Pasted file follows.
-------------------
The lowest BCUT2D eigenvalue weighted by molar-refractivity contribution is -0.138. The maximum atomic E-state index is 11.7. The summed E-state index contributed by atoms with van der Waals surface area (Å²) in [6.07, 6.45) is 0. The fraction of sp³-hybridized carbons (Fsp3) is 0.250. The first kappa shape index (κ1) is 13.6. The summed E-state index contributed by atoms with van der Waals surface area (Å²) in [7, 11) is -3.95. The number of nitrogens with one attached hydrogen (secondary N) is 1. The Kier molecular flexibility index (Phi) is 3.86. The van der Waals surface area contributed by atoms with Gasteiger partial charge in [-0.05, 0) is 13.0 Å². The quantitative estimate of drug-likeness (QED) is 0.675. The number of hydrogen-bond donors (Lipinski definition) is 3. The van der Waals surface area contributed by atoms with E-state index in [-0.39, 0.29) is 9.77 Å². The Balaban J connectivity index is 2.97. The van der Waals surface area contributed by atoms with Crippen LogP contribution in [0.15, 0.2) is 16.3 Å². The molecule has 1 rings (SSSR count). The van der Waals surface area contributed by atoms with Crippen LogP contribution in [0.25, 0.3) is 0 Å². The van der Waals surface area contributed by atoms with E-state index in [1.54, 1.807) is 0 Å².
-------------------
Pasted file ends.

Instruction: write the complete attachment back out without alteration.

The lowest BCUT2D eigenvalue weighted by molar-refractivity contribution is -0.138. The maximum atomic E-state index is 11.7. The summed E-state index contributed by atoms with van der Waals surface area (Å²) in [6.07, 6.45) is 0. The fraction of sp³-hybridized carbons (Fsp3) is 0.250. The first kappa shape index (κ1) is 13.6. The summed E-state index contributed by atoms with van der Waals surface area (Å²) in [7, 11) is -3.95. The number of nitrogens with one attached hydrogen (secondary N) is 1. The Kier molecular flexibility index (Phi) is 3.86. The van der Waals surface area contributed by atoms with Gasteiger partial charge in [-0.05, 0) is 13.0 Å². The quantitative estimate of drug-likeness (QED) is 0.675. The number of hydrogen-bond donors (Lipinski definition) is 3. The van der Waals surface area contributed by atoms with E-state index in [-0.39, 0.29) is 9.77 Å². The Balaban J connectivity index is 2.97. The van der Waals surface area contributed by atoms with Crippen LogP contribution in [0.15, 0.2) is 16.3 Å². The molecule has 1 rings (SSSR count). The van der Waals surface area contributed by atoms with Crippen LogP contribution in [0.25, 0.3) is 0 Å². The van der Waals surface area contributed by atoms with E-state index in [1.54, 1.807) is 0 Å².